The overall narrative of the Traitor Son Cycle is typical of the fantasy genre, with its single protagonist who saves the entire universe (possibly even multiverse), who is, of course, a straight white male. Cameron sprinkles strong women into the mix, a laudable effort, and mostly he succeeds in deflating the usual sausage party feel of fantasy fiction. The women he writes are mostly all the same, women version of Brenden Gleeson in Braveheart, but there are moments which glitter among the dull blandness of characterization, such as the saint Amicia, the nun with whom Gabriel shares such intense sexual attraction, though they never consummate the relationship, much to Cameron's credit. She's saintly, but struggles with her physical desires. Like almost everything in this series, it's far more compelling and successful in the first volume, and its force diminishes with each subsequent entry. A Goodreads reviewer made mention their difficulty in discerning Sauce from Sukey and I can't help but agree. Though I know now how the two women end up didn't help me during the middle moments when they're effectively interchangeable.
Luckily, as I mentioned, Cameron's one character, who he uses for everybody, is at least charming. They quip, ie my least favourite thing genre obsesses over, but at least the quips aren't Joss Whedon-style. God I hate hyper-articulate teens in the Whedon mode. I'm a bit older now than when I first saw and adored the Gilmore Girls but their banter now grates on me.
I praised Dave Hutchinson for dropping me without life-preserver in a sea of complexity with his Fractured Europe sequence and I feel for fairness's sake I should extend similar compliments to Cameron. Yes, sometimes his plot threatens to tumble, and yes sometimes he relies too much on characters exclaiming with awe "wow you really planned all this?" but the scale Cameron is working with lends itself to intricacy to the point of confusion. Sometimes not knowing every step of the way is freeing. For many members of Cameron's audience, an awareness of story structure and the fantasy novel is bone-deep. Withholding information, making us work for it, is commendable in of itself. Cameron doesn't always pull it off, but his ambition is praiseworthy. I would much rather obfuscation than hand-holding.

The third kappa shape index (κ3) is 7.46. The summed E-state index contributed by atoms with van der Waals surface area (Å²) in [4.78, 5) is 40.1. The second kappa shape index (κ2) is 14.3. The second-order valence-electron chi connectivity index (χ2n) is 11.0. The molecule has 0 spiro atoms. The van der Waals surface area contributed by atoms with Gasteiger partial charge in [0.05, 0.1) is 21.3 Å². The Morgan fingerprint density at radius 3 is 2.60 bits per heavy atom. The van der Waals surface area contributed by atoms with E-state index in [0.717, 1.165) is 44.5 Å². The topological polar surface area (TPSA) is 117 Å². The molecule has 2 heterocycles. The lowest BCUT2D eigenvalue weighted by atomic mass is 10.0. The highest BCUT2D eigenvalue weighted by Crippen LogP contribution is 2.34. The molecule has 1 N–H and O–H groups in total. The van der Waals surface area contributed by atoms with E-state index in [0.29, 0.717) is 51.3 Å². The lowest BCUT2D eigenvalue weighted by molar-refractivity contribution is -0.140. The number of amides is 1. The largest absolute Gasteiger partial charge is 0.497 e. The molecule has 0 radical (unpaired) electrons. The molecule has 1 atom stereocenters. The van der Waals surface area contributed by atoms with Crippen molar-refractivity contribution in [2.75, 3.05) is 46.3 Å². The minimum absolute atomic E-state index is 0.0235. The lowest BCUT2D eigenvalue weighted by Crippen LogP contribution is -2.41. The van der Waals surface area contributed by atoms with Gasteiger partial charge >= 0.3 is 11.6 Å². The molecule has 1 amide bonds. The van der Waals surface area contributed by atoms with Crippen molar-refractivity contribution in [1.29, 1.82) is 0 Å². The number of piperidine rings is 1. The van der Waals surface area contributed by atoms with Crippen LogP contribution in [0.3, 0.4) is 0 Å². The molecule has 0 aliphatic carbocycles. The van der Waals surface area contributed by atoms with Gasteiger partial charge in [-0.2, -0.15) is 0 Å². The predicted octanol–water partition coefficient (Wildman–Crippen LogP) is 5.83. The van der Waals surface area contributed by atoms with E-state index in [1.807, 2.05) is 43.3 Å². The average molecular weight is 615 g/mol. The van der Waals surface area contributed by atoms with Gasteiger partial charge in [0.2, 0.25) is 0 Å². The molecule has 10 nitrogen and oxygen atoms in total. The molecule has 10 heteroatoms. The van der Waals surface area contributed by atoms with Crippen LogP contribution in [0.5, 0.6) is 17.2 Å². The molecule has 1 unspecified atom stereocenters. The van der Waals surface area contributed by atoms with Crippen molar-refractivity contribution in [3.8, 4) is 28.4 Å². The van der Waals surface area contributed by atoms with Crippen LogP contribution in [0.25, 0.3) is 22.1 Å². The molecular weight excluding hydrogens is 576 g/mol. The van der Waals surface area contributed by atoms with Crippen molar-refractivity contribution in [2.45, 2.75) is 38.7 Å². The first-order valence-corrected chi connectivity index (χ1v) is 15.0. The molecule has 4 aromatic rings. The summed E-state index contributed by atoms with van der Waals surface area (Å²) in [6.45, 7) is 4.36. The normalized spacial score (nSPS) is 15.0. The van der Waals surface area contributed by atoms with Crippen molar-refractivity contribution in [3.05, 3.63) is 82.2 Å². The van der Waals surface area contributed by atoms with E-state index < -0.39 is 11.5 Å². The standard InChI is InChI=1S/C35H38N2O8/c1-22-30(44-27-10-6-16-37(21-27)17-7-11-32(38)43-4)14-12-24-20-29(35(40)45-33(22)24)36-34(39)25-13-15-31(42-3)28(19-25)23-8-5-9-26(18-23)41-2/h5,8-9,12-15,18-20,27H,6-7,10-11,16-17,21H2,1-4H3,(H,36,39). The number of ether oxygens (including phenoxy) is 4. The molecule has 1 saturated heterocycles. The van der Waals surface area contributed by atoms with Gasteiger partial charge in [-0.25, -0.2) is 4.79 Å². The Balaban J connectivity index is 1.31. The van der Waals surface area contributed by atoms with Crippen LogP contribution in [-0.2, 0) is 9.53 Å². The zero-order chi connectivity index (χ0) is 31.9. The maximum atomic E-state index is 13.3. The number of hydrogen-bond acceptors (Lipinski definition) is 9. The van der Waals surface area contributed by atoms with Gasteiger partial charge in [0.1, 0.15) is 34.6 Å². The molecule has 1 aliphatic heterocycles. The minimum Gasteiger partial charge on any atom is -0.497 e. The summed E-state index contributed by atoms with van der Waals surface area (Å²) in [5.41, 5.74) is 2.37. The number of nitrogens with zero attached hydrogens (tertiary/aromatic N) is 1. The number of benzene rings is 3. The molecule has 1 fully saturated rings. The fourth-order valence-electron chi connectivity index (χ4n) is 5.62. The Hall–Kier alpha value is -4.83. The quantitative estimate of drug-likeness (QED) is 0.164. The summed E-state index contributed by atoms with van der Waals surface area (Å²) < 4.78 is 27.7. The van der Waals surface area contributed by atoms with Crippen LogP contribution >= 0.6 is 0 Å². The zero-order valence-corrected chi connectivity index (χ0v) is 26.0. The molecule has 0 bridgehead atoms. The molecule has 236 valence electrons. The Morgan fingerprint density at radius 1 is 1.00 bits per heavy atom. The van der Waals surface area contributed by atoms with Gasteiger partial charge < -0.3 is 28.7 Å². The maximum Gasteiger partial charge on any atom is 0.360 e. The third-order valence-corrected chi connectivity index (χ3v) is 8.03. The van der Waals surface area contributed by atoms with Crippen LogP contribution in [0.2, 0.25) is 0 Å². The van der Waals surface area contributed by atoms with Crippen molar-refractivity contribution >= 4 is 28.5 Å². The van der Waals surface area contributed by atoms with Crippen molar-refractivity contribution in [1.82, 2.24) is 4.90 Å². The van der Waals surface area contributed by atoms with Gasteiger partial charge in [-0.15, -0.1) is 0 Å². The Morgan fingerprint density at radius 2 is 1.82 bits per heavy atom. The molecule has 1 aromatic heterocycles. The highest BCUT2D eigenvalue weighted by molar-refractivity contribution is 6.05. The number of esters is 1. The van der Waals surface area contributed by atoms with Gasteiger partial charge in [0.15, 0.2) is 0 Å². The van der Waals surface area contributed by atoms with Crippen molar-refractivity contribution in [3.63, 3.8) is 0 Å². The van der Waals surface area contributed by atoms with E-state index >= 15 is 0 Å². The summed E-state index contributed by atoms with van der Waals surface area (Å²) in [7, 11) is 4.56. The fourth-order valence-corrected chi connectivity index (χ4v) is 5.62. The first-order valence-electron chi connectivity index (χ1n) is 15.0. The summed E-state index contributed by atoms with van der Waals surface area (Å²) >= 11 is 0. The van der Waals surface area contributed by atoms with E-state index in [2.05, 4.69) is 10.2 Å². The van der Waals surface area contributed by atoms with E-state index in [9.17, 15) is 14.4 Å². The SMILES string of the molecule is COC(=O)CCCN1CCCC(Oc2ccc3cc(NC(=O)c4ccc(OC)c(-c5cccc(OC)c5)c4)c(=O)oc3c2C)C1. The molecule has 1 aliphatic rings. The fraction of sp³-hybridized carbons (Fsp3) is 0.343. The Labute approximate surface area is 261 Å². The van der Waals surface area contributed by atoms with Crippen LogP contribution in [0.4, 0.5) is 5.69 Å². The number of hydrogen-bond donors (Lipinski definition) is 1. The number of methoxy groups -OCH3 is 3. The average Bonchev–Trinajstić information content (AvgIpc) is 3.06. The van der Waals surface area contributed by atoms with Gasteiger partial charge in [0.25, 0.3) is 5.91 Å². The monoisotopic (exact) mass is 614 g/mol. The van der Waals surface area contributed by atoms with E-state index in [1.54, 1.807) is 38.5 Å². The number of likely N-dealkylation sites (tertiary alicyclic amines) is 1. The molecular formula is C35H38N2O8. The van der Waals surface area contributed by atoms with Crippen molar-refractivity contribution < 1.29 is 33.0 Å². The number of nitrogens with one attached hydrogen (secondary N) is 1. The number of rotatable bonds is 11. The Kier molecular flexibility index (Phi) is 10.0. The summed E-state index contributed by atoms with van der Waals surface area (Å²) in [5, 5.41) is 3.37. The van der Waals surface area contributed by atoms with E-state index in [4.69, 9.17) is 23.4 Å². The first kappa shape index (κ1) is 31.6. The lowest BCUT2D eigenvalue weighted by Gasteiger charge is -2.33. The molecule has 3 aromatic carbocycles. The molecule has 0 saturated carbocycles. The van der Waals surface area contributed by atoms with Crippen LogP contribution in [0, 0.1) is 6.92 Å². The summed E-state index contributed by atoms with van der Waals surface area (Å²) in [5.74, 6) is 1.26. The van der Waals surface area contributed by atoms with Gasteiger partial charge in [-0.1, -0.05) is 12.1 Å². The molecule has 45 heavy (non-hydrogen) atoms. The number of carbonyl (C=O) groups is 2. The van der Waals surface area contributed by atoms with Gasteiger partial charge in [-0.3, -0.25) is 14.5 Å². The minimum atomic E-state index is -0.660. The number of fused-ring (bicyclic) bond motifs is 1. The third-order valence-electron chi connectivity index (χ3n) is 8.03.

A true sign of success, even with all my quibbles? I want to reread this. I want to get deep in the second and third book with a better knowledge of who all these damn people are. It's the same desire I have to revisit Stephenson's The Baroque Cycle: now that I know all the cast, I can appreciate more the subtleties and intricacies of the plot. I will, one day, reread this, starting from the beginning. I might skip the fifth novel, which I think is the weakest of the five (a 100 page detour through three different universes and I'm still not sure what it accomplished). Well done, Miles Cameron. I'm not convinced enough to read your historical fiction, but I will give your new fantasy series a try.